So, for those of you who know THE Bob Walters (his reputation precedes him!) you probably know that he always says that part of what we do as FPM is have fun because it can’t be all doom and gloom all the time. For whatever you might think about Bob and Taylor and I (and other Muzungu FPM members) we’re not really the “core” team. The core team are the people here on the ground like Mary and DS Mulongo and the doctors here. When we leave, they’re the ones living it out, working 24/7 for the goals of FPM, so as a side goal of FPM, we try to make things fun, because this is their lives that they live day in and day out, so who has the energy to do anything that long if it’s not at least somewhat fun? So I would be remiss in my duties as “blog artist” if I didn’t take some time to tell you about the fun stuff.
Traveling around with FPM is like traveling with one big, happy (sometimes dysfunctional) family. We live together, we eat together, we travel together. Most of everything I say is always funny to someone, either because I’m happily butchering some important word in Kiluba (accidentally, of course), or because I’m screaming and running away from “giant” lizards (they’re really quite small), or because I’m asking some ridiculous question (ex. “How do the chickens find their way home at night? Don’t they get lost?”). Which, lizards is something all together separate—there are lizards everywhere here—mostly tiny ones. So usually no one bats an eye when there’s a lizard running across the path or whatever, so imagine my surprise yesterday when Mary is calling me out to the garden to see a rather large lizard (perhaps a foot long) that everyone is whacking with a broom and jumping around and screeching. After the lizard is safely expelled from the garden, the days goes on as usual. I remain perplexed. In the evening they casually drop into conversation “oh yeah, that lizard? If he bites you, you die.” Then I was like, “WHAT??” and everyone laughs. (including me.)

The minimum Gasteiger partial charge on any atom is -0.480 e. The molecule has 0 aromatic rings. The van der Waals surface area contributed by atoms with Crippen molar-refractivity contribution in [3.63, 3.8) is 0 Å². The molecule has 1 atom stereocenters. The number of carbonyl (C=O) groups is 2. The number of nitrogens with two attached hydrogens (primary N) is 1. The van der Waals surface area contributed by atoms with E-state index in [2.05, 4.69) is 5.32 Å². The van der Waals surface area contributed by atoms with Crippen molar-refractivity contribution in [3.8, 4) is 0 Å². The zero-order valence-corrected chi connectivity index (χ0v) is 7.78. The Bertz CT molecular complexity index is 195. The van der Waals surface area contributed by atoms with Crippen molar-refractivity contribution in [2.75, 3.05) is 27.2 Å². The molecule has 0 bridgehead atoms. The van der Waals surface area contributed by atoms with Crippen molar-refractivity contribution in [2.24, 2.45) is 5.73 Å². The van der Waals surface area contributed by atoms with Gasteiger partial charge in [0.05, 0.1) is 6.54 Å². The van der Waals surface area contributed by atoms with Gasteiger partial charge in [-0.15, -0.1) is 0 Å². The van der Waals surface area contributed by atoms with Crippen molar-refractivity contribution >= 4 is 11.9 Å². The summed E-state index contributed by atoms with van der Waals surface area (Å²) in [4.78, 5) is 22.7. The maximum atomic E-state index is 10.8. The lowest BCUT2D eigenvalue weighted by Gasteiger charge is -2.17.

My new favorite thing is riding on the back of the motorbike with DS Mulongo, which is great fun! The last time I had done so was in college, so it’s been too long! It’s very practical for getting from place to place, but it’s also extremely fun. I love it ALMOST as much as being in the boat. (Maybe when I get back to the US I will be a “biker babe”….or not.)
When I came here, I brought my stuffed bear from childhood to keep me company (so dubbed “white bear”, twins with BFF Mollie’s “bearie”). This is a point of unending hilarity—Mary finds it so laughable that she is frequently recounting it to others and gleefully acting out my sleeping with it. The standing joke here between us is that I’m more like her two-year-old daughter, Joyce, than an adult sometimes, because I’m so helpless with some adult-tasks(watching me attempt to cut vegetables without a cutting board is always good for a laugh).
Additionally, since Mary is a nurse working frequently with women’s reproductive issues, I’ve gotten the safe-sex and appropriate-use-of-birth-control talks (good thing—I always wondered how I managed to not get pregnant after 3 years of being married—mystery solved.), as well some humorous illustrations about the barriers to using birth-control here (ask me about the candy metaphor sometime).
So whether it’s singing and dancing our way through brick-making, using henna to paint our nails (even in Africa, girls will be girls), or making fun of my endless cultural mishaps (me as much as or more than anyone else) we’re always having fun—lest you think that It’s all drudgery and sadness over here. Far from it. J